"Prayers out to T-Lue," said Sessions, who played with Lue in Milwaukee. "It's one of those things where you've gotta take care of yourself at the end of the day. Him stepping away is the best thing."

Lue's illness has been a mystery to doctors, according to a statement he released on the Cavaliers' website. He has dealt with chest pains and other symptoms while also struggling to sleep. The hope is that having time off will allow him to get the rest he needs.


Brooks knows firsthand how difficult it is to get sleep during the regular season as a coach.

"You just have to figure out ways to get your rest. Some days are better than others. Sometimes you think after a good win you can have a good night's rest or sometimes it's the opposite. It's just hard to get rest. You're traveling in different timezones. You are emotional after games. You eat late. There are a lot of factors that go into it. We don't have a set schedule every night. I have a good staff and I rely on them," he said.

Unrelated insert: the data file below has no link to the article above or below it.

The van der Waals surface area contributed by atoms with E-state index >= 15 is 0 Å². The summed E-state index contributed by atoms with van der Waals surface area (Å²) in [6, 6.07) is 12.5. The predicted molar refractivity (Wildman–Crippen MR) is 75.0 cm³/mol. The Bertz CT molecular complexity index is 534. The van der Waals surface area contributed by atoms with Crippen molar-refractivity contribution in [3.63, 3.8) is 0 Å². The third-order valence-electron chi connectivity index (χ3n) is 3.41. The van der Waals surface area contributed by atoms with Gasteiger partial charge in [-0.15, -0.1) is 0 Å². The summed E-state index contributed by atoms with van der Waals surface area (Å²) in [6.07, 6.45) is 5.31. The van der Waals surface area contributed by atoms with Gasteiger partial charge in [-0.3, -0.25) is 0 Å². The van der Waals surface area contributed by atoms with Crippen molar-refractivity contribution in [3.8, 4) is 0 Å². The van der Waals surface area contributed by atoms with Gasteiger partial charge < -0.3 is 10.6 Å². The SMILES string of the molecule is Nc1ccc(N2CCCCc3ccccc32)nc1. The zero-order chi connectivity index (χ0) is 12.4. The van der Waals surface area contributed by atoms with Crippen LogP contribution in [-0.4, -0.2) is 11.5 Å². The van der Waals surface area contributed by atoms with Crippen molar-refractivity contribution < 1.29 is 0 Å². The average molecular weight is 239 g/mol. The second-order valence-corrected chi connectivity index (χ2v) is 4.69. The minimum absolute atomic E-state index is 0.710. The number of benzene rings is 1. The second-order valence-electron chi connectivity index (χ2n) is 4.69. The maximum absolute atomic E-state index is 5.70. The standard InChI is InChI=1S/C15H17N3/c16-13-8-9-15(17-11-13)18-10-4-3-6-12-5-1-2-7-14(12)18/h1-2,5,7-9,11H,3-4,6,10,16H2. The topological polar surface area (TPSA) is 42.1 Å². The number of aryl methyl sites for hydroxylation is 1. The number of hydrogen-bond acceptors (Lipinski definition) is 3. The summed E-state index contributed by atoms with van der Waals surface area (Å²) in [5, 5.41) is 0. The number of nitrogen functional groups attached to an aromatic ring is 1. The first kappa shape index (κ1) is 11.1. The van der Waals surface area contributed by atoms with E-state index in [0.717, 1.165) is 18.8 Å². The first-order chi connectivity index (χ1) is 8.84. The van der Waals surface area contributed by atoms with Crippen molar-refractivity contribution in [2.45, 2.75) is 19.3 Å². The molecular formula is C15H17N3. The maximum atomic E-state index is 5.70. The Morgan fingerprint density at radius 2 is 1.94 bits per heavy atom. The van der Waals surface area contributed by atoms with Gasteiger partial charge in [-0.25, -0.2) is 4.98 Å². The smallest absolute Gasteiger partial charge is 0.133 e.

Lue, 40, will be replaced by associate head coach Larry Drew in the interim. The Cavs happen to be in a tight playoff race with the Wizards and other teams in the Eastern Conference battling for position.

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Wizards Tipoff podcast: Phil Chenier tells stories ahead of his jersey retirement

Associated Press

Wizards Tipoff podcast: Phil Chenier tells stories ahead of his jersey retirement

On the latest episode of the Wizards Tipoff podcast presented by Greenberg and Bederman, host Chase Hughes was joined by Bullets/Wizards legend Phil Chenier ahead of his jersey retirement set for this upcoming weekend on March 23.

Chenier looked back on his playing and broadcasting career and told great stories. He also shared some memories of the 1978 championship as the franchise gets ready to honor its 40th anniversary.

You can listen to the episode right here:

You can download the podcast on Apple Podcasts right here and on Google Play. If you like the show please tell your friends!